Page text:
Your reflection staring back at you with a receding hairline is not a sight anyone wishes to see. There is certainly no shame in hair loss, yet many still struggle with this ordeal. Because after all, hair loss remains a loss. Although some men take their bald fate with a good heart; there are others who watch helplessly as their confidence plummets to the ground.
Whether you fit the former group or the latter group, whether you’re here for educational purposes or to find a solution for your conundrum, read along to learn about hair transplants, your potential silver lining.
How hair loss happens
Hair loss occurs for various reasons, however ever, very rarely is it permanent. A few conditions can result in irreversible miniaturization of follicular units, with the most prevalent being androgenic alopecia. Androgenic alopecia is as the name suggests, hair loss due to androgens.
Androgens, the same hormones that promote hair growth on the body, stimulates the dormancy of scalp follicular units.
How and why testosterone, or more accurately, DHT is capable of initiating polar opposite effects on follicular units based on their location in the body, is still a mystery. Aspects of how androgenic alopecia occurs in a distinct pattern and how the pattern varies from one individual and the other have been understood.
For one, hair loss due to androgenic Alopecia is a phenomenon that could solely be attributed to inherited varying degrees of androgen sensitivities between follicular units. Follicular units in the vicinities of the crown and hairline have higher numbers of DHT receptors in comparison to androgen resistant follicular units at the back of the scalp. Consequently, hair loss occurs in a distinct pattern.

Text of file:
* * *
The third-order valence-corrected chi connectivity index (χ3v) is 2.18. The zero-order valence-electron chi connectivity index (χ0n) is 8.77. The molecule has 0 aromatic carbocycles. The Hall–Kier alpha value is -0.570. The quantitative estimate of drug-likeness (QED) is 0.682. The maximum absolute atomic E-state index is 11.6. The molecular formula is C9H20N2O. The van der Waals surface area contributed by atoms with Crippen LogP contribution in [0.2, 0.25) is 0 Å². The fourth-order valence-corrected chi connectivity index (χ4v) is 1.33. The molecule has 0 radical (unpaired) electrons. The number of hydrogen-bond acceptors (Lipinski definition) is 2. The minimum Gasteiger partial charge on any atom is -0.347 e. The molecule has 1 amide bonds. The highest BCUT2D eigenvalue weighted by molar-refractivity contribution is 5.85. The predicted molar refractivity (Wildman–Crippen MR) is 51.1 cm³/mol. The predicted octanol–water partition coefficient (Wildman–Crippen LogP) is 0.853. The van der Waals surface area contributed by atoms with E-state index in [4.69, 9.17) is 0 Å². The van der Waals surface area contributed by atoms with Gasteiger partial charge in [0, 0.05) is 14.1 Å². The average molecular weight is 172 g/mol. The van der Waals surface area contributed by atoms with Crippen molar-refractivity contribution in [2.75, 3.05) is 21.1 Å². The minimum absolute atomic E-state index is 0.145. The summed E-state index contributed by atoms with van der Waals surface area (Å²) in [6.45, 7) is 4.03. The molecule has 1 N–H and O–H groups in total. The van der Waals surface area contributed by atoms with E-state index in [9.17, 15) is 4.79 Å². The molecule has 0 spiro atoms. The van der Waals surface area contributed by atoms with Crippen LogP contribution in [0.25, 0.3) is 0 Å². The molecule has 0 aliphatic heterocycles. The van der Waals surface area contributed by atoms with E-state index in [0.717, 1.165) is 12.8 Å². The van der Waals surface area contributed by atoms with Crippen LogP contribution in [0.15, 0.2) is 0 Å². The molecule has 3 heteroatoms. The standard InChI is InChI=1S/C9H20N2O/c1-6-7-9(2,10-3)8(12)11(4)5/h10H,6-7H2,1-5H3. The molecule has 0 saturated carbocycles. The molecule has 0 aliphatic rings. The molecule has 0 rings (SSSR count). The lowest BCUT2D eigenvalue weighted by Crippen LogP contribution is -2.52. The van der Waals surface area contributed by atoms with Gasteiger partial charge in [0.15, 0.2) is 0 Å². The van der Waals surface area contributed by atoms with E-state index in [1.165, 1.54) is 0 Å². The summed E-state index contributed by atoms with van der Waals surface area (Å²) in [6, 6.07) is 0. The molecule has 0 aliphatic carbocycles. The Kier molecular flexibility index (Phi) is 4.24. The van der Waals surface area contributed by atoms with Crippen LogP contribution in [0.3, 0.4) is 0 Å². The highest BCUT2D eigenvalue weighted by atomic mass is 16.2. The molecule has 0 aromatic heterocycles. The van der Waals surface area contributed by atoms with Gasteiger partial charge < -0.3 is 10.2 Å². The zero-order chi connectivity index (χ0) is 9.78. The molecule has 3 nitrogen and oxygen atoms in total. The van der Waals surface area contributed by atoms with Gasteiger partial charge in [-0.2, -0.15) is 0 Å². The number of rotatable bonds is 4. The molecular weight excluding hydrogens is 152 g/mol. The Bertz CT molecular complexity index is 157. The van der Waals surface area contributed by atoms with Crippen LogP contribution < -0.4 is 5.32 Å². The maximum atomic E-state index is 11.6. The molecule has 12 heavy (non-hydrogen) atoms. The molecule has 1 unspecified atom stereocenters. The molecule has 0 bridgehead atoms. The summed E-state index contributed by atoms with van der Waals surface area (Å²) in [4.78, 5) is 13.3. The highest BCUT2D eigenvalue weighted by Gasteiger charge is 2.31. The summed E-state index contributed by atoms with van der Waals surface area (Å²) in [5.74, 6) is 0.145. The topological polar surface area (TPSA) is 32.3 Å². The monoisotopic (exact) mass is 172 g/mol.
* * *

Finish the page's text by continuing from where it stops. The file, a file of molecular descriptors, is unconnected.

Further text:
Reversing androgenic alopecia with hair transplants
Among the permanent and effective treatments for both advanced and non-advanced cases of androgenic alopecia. Hair transplantation is a surgical procedure that successfully reverses hair loss through two approaches: follicular unit transplantation (FUT) and follicular unit extraction (FUE).
How hair transplants work
Hair transplants function entirely on the androgen-resistant characteristics of androgenic alopecia. The anti-miniaturization properties are a matter of genetic predisposition, and therefore cannot be altered later on in life. Consequently, follicular units with the desired characteristics of stability are transplanted to areas of hair loss where they permanently generate hair growth.
FUE and FUT
Follicular unit transplantation and follicular unit extraction, are technically the two primary categories of hair transplantation. Every other technique falls under the subcategory of either.
Follicular unit transplantation
Follicular unit transplantation, in a nutshell, is a souvenir from the past, the first method of hair transplantation. The technique was later modified and enhanced to eliminate its many side effects and rather invasive protocol. The technique of FUT requires the incision of scalp skin, from donor regions, in order to obtain dormancy-resistant follicular units, which are later implanted individually in areas of hair loss.
The technique of graft extraction poses various risks that are unnecessary which includes augmented infection risks as a result of the size of the wound, risk of nerve damage that could be permanent, and a visible scar that screams “hey I just got a hair transplant” to everyone.
Follicular unit extraction
It is the natural flow of events in the universe to evolve towards convenience and efficiency. Hair transplants are no exception. Shortly after, FUE emerged to serve immaculate results where FUT fell short.
In comparison to its conventional counterpart, FUE hair transplants tend to extract grafts individually using a micro-punch to isolate them and forceps to pull them out. The minimally invasive technique of graft harvesting does not pose any risk of damaging neighbor tissue and nerves. In addition, the scars are micro in size and cannot be seen with the naked eye.
Are hair transplants for everyone?
Bias exists in life, whether by intent or naturally, there is no one size fits all. Hair transplants rely entirely on your reservoir of androgen-resistant follicular units. Because the transplanted hairs cannot grow back, you need to have sufficient follicular unit volunteers that could cover your balding scalp without disturbing the aesthetics of your donor’s hair.
If you would like to have a medical specialist assess your scalp and evaluate your candidacy, book a free online consultation with Vera Clinic.